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What to watch on the GOP side with Iowa caucus a week away

Republicans are eyeing the battle for first place between Donald Trump and Ted Cruz and the contest for third place, where Marco Rubio has an edge.
Republican presidential candidates line up before the sixth Republican presidential debate at the North Charleston Coliseum and Performing Arts Center in S.C., Jan. 14, 2016. (Photo by Andrew Burton/Getty)
Republican presidential candidates line up before the sixth Republican presidential debate at the North Charleston Coliseum and Performing Arts Center in S.C., Jan. 14, 2016.

With just over a week until the Feb. 1 Iowa caucus, Republicans in the state are watching two key storylines: The intense battle for first place between Donald Trump and Ted Cruz and the contest for third place, where Sen. Marco Rubio has an edge.

Winning the state is especially critical to Cruz, who is hoping a strong performance will carry him to a victory in South Carolina and later a decisive sweep of wins in the March 1 “SEC primary,” which includes many Southern states. Trump, who has looked significantly stronger in New Hampshire polls, may be less reliant on Iowa for momentum.

That doesn’t mean the state is irrelevant to the other contenders. Many of the more establishment-friendly candidates are playing in the state in the hopes a decent finish might help distinguish them in New Hampshire. Rubio got a boost on Saturday by winning an endorsement from the Des Moines Register, Iowa’s largest paper, and he will be campaigning in the state continuously this week. New Jersey Gov. Chris Christie and former Florida Gov. Jeb Bush are also competing in the state, however, and pro-Bush Right to Rise PAC has spent $20 million on attack ads against Rubio alone.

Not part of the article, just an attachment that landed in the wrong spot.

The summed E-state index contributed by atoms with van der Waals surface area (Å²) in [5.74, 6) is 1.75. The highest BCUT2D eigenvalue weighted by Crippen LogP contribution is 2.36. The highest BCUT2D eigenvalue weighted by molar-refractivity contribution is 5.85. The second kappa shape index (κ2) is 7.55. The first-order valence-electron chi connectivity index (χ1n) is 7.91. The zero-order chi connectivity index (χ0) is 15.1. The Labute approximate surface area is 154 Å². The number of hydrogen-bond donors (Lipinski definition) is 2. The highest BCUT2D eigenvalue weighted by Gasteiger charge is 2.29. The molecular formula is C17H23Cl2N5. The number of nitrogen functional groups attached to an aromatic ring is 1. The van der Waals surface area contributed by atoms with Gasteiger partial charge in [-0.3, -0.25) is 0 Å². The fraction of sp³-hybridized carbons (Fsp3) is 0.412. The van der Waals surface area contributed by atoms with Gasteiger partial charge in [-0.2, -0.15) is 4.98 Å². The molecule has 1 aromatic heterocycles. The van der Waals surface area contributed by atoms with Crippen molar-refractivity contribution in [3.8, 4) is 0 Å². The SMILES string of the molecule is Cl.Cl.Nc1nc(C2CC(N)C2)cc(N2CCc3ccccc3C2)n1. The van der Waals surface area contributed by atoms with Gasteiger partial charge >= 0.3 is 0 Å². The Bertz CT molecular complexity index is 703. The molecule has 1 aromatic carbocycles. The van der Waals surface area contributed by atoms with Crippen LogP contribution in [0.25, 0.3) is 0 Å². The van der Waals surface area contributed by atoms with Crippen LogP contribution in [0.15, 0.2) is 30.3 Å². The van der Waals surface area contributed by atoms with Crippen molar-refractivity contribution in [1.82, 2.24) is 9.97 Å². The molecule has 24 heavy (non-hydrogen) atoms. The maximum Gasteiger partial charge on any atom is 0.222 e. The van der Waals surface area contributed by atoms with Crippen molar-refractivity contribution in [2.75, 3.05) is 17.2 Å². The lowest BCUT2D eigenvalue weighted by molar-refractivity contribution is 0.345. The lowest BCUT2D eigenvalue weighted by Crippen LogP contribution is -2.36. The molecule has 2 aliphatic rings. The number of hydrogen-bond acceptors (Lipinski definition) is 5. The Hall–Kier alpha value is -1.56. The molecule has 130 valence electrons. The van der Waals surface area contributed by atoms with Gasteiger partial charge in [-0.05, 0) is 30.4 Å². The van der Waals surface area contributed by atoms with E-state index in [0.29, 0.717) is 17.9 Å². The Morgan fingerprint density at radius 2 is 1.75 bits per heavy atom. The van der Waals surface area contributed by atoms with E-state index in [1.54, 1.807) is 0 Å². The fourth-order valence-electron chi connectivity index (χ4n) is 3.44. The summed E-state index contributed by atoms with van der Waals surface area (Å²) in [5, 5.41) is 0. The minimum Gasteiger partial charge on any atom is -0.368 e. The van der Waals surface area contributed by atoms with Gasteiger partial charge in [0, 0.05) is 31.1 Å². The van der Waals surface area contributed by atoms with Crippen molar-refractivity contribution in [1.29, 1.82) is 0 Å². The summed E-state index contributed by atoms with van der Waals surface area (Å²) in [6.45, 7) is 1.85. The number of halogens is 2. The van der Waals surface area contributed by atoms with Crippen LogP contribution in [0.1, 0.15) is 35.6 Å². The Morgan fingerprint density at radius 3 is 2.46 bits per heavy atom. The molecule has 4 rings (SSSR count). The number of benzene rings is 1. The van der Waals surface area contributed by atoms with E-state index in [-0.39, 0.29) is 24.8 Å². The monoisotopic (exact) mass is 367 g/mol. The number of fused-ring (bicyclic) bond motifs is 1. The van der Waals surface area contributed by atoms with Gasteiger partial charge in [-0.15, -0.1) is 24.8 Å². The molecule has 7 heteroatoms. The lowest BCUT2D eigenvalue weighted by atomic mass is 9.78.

RELATED: Rubio nabs endorsement of Iowa's largest paper

“If Rubio outperforms expectations and Cruz doesn’t do as well, it may not even matter who finishes first,” Iowa Republican strategist Jeff Patch told MSNBC. “It’s the momentum and energy coming out of Iowa that counts.”

After months of relative peace, Cruz and Trump have spent the final stretch lobbing attacks at each other in events and over the airwaves. Trump has gone after Cruz’s ties to Wall Street, including his wife’s work at Goldman Sachs; run ads accusing the Texas senator of flip-flopping on legal status for undocumented immigrants; and even questioned whether the Canadian-born senator is eligible to be president (Cruz and many prominent legal experts believe he is). Cruz is running ads in the state highlighting Trump’s use of eminent domain to try to force a widow from her home to build a parking lot for a casino.

Trump and Cruz, whom polls have shown to be locked in a tight contest for weeks, have run very different campaigns.

Following in the footsteps of previous winners like Mike Huckabee and Rick Santorum, Cruz has blitzed the state’s 99 counties with small events and carefully courted activists and lawmakers with influence among the state’s powerful social conservative voting bloc. This month, he named two of his most prized Iowa endorsers – hardline anti-immigration Congressman Steve King and evangelical leader Bob Vander Plaats – as national co-chairs of his campaign.